A Little Light and the Darkness Will Become Heaven

Source: Pemptousia

Our secularized age aims at involving us in the pleasures of consumerism. It has even turned religion into a consumer item. This is why the latter has been restricted in its functions to customs, symbols and metaphysics. Society doesn’t understand, and doesn’t want to understand, that faith in God provides meaning for the hearts of those who are struggling to live it. These days our participation in the life of the Church is limited, since that requires time. This limitation is achieved by offering temptations that recall the trials of Christ after His baptism in the River Jordan. The society in which we live shows us that it’s indifferent to darkness within the soul. In any case, it doesn’t recognize the soul as the living breath which God has placed within us, but sees it as a purely cerebral function which ceases upon our departure from this life.

Darkness isn’t just the absence of meaning. It’s also sin, not merely as our inability to love God and to observe His will, but also enjoyment of His absence. The faithful, however, don’t accept sin as their natural state of being. They want ‘a little light so that the darkness becomes heaven’ [part of the lyrics of the popular Greek song Χρειάζεται ένα θαύμα (A miracle’s needed)]. And the light comes when we gaze upon the world, nature, things created, as a locus of sanctification by God, where He became human and was baptized in water, to show that everything has the potential of being in communication with Him. Everything, even the darkness within our soul, is transfigured into love, praise, gratitude and new beginnings.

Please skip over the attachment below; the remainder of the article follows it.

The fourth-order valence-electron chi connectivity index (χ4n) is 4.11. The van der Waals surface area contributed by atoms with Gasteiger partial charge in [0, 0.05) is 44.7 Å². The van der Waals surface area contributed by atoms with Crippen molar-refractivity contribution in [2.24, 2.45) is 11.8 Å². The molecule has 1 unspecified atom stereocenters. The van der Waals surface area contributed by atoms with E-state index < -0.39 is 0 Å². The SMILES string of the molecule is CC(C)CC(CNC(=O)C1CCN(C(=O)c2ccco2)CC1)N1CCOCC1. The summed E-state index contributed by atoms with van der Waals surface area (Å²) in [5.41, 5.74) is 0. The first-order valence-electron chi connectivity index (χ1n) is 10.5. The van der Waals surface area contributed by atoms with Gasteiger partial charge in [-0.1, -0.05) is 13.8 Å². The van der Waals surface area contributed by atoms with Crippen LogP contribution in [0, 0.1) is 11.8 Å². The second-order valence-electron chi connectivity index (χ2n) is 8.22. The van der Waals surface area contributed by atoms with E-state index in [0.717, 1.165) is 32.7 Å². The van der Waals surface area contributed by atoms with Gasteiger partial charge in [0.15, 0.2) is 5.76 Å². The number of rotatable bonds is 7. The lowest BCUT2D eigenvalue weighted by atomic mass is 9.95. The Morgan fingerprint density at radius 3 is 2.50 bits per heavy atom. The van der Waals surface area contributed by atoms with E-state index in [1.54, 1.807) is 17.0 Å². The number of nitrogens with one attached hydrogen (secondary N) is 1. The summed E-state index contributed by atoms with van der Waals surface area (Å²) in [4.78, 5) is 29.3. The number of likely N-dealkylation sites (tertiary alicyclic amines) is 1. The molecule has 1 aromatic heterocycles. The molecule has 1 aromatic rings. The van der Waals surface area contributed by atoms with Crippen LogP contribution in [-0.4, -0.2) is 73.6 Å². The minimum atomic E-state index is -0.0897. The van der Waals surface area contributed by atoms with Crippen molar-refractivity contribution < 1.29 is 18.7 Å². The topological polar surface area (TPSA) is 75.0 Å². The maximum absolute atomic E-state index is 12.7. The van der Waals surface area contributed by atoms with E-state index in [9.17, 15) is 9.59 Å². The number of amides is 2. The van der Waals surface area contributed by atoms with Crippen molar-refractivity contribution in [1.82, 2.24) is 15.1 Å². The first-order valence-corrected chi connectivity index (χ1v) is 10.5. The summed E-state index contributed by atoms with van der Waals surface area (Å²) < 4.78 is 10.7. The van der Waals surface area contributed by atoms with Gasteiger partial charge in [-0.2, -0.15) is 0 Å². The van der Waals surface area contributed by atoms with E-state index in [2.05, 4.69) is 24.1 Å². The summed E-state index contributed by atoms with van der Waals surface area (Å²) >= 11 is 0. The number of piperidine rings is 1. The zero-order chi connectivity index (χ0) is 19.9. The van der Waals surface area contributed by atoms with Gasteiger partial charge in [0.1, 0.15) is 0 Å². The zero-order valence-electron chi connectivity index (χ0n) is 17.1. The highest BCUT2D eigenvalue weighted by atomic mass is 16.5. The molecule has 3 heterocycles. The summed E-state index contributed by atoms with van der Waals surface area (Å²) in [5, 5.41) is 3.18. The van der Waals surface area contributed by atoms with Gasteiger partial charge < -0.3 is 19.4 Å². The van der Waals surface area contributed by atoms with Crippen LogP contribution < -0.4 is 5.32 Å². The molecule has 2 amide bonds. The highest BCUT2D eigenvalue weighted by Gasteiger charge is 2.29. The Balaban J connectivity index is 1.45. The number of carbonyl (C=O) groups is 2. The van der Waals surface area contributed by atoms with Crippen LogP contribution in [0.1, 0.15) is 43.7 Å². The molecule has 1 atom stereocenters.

We’re tempted by our era. Survival through stones being turned into bread in any way possible, the power we need to feel, sometimes even putting pressure on God Himself, the triumph of ‘having things’, of having rid ourselves of every trace of sharing, of time, of feelings, of hope, of bounty, purely and simply in order to have a better time, to be less bored, to not feel any burden in our soul, are all ways in which the world requires our freedom from us. It wants us to surrender to it, so that we may be at one with it. To feel that, even if we understand the darkness, at least we’re not alone. That we don’t need to move from the cave to the surface, because ‘the light might be a new tyranny’ (Constantine Cavafis)*.

Christ overcame the temptations, opposing them with the word of God, with humility and with recognition of the truth. He is Himself the light and shows us the way and the path. And everything changes when we have a relationship with Him. If only we allow a beam of light into our soul, He’ll make us see everything differently.

We need to encounter this Christ of the Church in the joy of the feasts. We should pass Him on to our children, to our acquaintances, to ourselves. We must find ourselves again, even if there’s no more than a few of us or, sometimes, only one. The way goes through the wilderness of this world. For our times, it’s hard to perceive what faith is. This shouldn’t dishearten us, but should make us aware, that everything can be sanctified by Christ. But we need its ‘Yes’. And our own ‘Yes’.

* The poem- ‘The Windows’- was written in 1903, but remains topical in our fearful times and bears quotation in full:
‘Under these dark arches where I spend
Wearisome days, I prowl up and down
To find the windows. When a window opens, it’ll be a comfort.
But the windows aren’t to be found, or I can’t
find them. And maybe it’s best that I don’t.
The light might be a new tyranny.
Who knows what new things it’ll reveal?’ [WJL].

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